A Virtual Private Network, or “VPN”, is a private Wide Area Network that allows the client to connect to public networks while protecting their own personal information. If you have ever had to remotely connect to a server for work, there is a very good chance you did so using a VPN. Corporations have been using proxy servers and VPNs for a long time to protect their internal data, but now the technology is available to everybody. From the moment you connect to your VPN, all of your information is immediately private and encrypted, and you can even spoof your location!
But how does a VPN actually work? Read on in our guide to find out!
The heart and soul of a VPN is encryption, a form of digital cryptography that protects information during transmission from one place to another. Humans have been using cryptography to send encoded messages for at least as long as we have had written language, but these days computers use sophisticated algorithms to generate encrypted code that can only be decrypted by set of very specific keys.
A basic version of this is symmetric key encryption. This requires the same key to be owned on each computer that will be sending and receiving encrypted communication, and the security of a key is judged by the number of bits it uses to build a wall around your information. For example, a 128-bit key (which is considered minimum security), has over 3.0 x 1035 possible combinations that a computer would have to guess through before it was able to crack the communication.
Symmetric-key encryption is fast, but it is still possible for an unauthorized listener to pick up the key during transmission from point A to B if they know the key that’s stored on one of the local machines. Asymmetric or public-key encryption uses both a public and a private key to encrypt data. In public-key setups, only the sending device knows the private key, while sharing the public key with its intended recipients. The recipient needs both the public key and another private key to decrypt the information. Device A uses one private key to encrypt its data, and then encrypts that key with the public key. Device B uses its own private key to decrypt the public key, and then uses the public key to decrypt the information. Websites acquire digital certificates (SSLs) from certificate authorities who share the appropriate public keys between authorized senders and recipients.
VPNs use a combination of public-key encryption and authentication to ensure all the information passing through their channels is consistently protected at the highest levels. VPNs use a number of protocols in tandem with one another for the best possible results, but how do they actually work?
VPNs follow specific security protocols to ensure they are operating at the highest standard for encryption and personal privacy at all times. The first protocol VPNs use is called the Point-to-Point Tunnelling Protocol (PPTP), which has been around for a long time and provides an encrypted channel, or “tunnel”, through which information can pass securely. PPTP itself is simply a transport method and does not encrypt the data itself, so it’s often employed alongside with other protocols.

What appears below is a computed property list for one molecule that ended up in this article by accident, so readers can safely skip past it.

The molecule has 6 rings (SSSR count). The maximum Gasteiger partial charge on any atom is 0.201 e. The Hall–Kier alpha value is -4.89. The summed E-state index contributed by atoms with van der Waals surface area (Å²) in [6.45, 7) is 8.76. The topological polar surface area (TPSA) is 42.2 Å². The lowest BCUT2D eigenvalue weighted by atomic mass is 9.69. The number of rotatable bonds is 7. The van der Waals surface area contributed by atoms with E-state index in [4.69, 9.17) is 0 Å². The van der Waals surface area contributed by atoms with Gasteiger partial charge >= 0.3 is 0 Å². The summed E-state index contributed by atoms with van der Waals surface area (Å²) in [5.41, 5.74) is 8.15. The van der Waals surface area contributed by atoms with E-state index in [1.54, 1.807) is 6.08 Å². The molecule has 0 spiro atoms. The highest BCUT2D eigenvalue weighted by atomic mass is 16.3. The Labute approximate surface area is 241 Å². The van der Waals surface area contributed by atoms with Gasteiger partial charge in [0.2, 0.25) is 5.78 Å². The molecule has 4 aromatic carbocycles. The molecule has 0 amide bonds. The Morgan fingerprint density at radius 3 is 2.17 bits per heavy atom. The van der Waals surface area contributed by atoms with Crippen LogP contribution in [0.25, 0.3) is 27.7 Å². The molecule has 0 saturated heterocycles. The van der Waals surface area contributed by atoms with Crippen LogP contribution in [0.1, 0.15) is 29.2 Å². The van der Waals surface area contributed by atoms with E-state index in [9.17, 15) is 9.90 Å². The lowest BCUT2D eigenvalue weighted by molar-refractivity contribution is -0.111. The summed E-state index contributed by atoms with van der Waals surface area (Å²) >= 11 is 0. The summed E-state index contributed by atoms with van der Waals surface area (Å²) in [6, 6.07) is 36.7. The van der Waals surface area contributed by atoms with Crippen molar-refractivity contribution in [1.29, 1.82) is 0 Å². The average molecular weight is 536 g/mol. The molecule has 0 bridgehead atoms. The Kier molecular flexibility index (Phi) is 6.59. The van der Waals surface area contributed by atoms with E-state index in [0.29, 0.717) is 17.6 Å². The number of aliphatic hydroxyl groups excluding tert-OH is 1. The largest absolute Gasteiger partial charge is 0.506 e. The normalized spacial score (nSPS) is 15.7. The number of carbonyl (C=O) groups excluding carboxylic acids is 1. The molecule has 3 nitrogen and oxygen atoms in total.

Communications, for instance, might be secured by IP Security (IPSec). IPSec can encrypt just the message (in Transport mode) or the entire packet of data (in Tunnelling mode). Digital certificates are secured using Secure Sockets Layer (SSL) or sometimes Transport-Layer Protocol (TLP). You can easily identify websites with these digital certificates because the URL will begin with https://, where the s stands for – you guessed it – “security”.
Like PPTP, a Secure Shell (SSH) transports unencrypted data through an encrypted channel. Although all of the information travels through specific ports on a remote server to ensure security, the data itself remains unchanged. In contrast, Layer 2 Tunnelling Protocol (L2TP) works with IPSec to create a VPN with both encrypted channels and data. IPSec works to encrypt the data while L2TP creates the secure encrypted tunnels through which all information travels.
A strong VPN combines public-key encryption according to a reputable security protocol, with a well-established transport protocol to give you the best guarantee of total security you’re going to find online.
Researchers and developers are working fulltime to develop new protocols and try different combinations of each in order to continually raise the benchmark for security across the board. The number of applications that communicate with the web is increasing every day, and now you can use a VPN for almost anything, whether it’s connecting to a public wireless network, securely browsing the web without fear of government surveillance, protecting against identity theft while shopping online, streaming content from Netflix or Hulu, and even securely connecting to public networks on mobile devices such as iPhones and Androids. ProVPN provides a layer of protection that keeps your identity safe from hackers online!
To see the full range of what you can do with a good VPN, check out our How-To articles that cover these topics and so much more.